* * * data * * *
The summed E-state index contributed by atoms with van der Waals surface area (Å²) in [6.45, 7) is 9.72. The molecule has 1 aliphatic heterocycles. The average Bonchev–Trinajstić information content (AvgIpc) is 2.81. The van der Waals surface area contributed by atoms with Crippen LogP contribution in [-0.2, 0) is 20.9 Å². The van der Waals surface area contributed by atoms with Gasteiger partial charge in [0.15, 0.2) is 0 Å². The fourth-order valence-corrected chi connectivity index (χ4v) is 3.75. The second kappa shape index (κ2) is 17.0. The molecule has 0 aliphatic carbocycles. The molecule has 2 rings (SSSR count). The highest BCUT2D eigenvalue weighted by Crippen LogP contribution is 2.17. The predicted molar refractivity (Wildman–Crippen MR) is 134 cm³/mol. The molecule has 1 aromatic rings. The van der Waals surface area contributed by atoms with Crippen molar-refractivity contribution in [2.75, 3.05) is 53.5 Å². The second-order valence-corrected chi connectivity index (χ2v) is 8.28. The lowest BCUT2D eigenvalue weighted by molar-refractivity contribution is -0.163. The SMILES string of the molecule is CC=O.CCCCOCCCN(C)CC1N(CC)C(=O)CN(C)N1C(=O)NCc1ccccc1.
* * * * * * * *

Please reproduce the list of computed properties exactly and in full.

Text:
The summed E-state index contributed by atoms with van der Waals surface area (Å²) in [6.45, 7) is 9.72. The molecule has 1 aliphatic heterocycles. The average Bonchev–Trinajstić information content (AvgIpc) is 2.81. The van der Waals surface area contributed by atoms with Crippen LogP contribution in [-0.2, 0) is 20.9 Å². The van der Waals surface area contributed by atoms with Gasteiger partial charge in [0.15, 0.2) is 0 Å². The fourth-order valence-corrected chi connectivity index (χ4v) is 3.75. The second kappa shape index (κ2) is 17.0. The molecule has 0 aliphatic carbocycles. The molecule has 2 rings (SSSR count). The highest BCUT2D eigenvalue weighted by Crippen LogP contribution is 2.17. The predicted molar refractivity (Wildman–Crippen MR) is 134 cm³/mol. The molecule has 1 aromatic rings. The van der Waals surface area contributed by atoms with Crippen molar-refractivity contribution in [2.75, 3.05) is 53.5 Å². The second-order valence-corrected chi connectivity index (χ2v) is 8.28. The lowest BCUT2D eigenvalue weighted by molar-refractivity contribution is -0.163. The SMILES string of the molecule is CC=O.CCCCOCCCN(C)CC1N(CC)C(=O)CN(C)N1C(=O)NCc1ccccc1.